ZODB-friendly BTree-based list implementation
The sequence in this package has a list-like API, but stores its values in individual buckets. This means that, for small changes in large sequences, the sequence could be a big win. For instance, an ordered BTree-based container might want to store order in a sequence, so that moves only cause a bucket or two–around 50 strings or less–to be rewritten in the database, rather than the entire contents (which might be thousands of strings, for instance).
If the sequence is most often completely rearranged, the complexity of the code in this package is not desirable. It only makes sense if changes most frequently are fairly small.
One downside is that reading and writing is more work than with a normal list. If this were to actually gain traction, perhaps writing some or all of it in C would be helpful. However, it still seems pretty snappy.
Another downside is the corollary of the bucket advantage listed initially: with more persistent objects, iterating over it will fill a lot of ZODB’s object cache (which is based on the number of objects cached, rather than the size). Consider specifying a big object cache if you are using these to store a lot of data and are frequently iterating or changing.
These sequences return slices as iterators, and add some helpful iteration methods. It adds a copy method that provides a cheap copy of the blist that shares all buckets and indexes until a write happens, at which point it copies and mutates the affected indexes and buckets.
We’ll take a glance at how these differences work, and then describe the implementation’s basic mechanism, and close with a brief discussion of performance characteristics in the abstract.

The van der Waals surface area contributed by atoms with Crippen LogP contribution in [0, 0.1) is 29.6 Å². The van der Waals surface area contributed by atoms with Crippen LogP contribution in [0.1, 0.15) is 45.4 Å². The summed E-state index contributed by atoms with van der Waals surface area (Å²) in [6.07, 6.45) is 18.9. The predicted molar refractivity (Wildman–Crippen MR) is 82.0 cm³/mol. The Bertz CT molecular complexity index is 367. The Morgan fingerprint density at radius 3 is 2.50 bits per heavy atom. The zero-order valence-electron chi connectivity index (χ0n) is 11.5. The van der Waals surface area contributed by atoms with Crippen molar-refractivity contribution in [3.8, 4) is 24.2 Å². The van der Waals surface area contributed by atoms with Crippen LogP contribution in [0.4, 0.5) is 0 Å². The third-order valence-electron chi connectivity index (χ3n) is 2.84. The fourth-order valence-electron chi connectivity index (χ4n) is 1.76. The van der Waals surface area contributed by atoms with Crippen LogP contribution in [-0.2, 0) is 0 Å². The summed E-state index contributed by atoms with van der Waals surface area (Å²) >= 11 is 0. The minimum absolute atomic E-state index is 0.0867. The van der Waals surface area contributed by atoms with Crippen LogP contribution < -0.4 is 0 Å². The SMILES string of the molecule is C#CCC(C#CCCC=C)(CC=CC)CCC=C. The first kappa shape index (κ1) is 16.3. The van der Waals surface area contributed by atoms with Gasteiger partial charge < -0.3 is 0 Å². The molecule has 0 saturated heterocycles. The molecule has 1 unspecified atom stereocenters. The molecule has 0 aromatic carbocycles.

This doesn’t need much discussion. Getting slices of all sorts returns iterators.
>>> from zc.blist import BList >>> l = BList(range(1000)) >>> l[345:351] # doctest: +ELLIPSIS <generator object at ...> >>> list(l[345:351]) [345, 346, 347, 348, 349, 350]>>> l[351:345:-1] # doctest: +ELLIPSIS <generator object at ...> >>> list(l[351:345:-1]) [351, 350, 349, 348, 347, 346]>>> l[345:351:2] # doctest: +ELLIPSIS <generator object at ...> >>> list(l[345:351:2]) [345, 347, 349]
iterReversed lets you iterate over the list in reverse order, efficiently, with a given start point. It is used for slices that proceed with a step of -1.
>>> i = l.iterReversed() >>> i.next() 999 >>> i.next() 998 >>> list(i)[-10:] [9, 8, 7, 6, 5, 4, 3, 2, 1, 0]
iterSlice lets you iterate over the list with a slice. It is equivalent to using a slice with __getitem__.
>>> i = l.iterSlice(345, 351, 2) >>> i # doctest: +ELLIPSIS <generator object at ...> >>> list(i) [345, 347, 349]
The copy method produces a cheap copy of the given blist. All buckets and indexes are shared until a change is made to either side. Copies can safely be made of other copies.
>>> c = l.copy() >>> l == c True >>> list(c) == list(l) True >>> del c[10:] >>> list(l) == range(1000) True >>> list(c) [0, 1, 2, 3, 4, 5, 6, 7, 8, 9] >>> l == c False >>> c2 = c.copy() >>> c2 == c True >>> list(c2) [0, 1, 2, 3, 4, 5, 6, 7, 8, 9]
In its implementation, the sequence is an adapted B+ tree. Indexes are keys, but each bucket or branch starts at 0. For instance, a perfectly-balanced bucket sequence with 16 items, and a limit of 3 entries in a bucket or branch, would have “keys” like this. In the diagram, the top three rows are indexes, and the bottom row consists of buckets: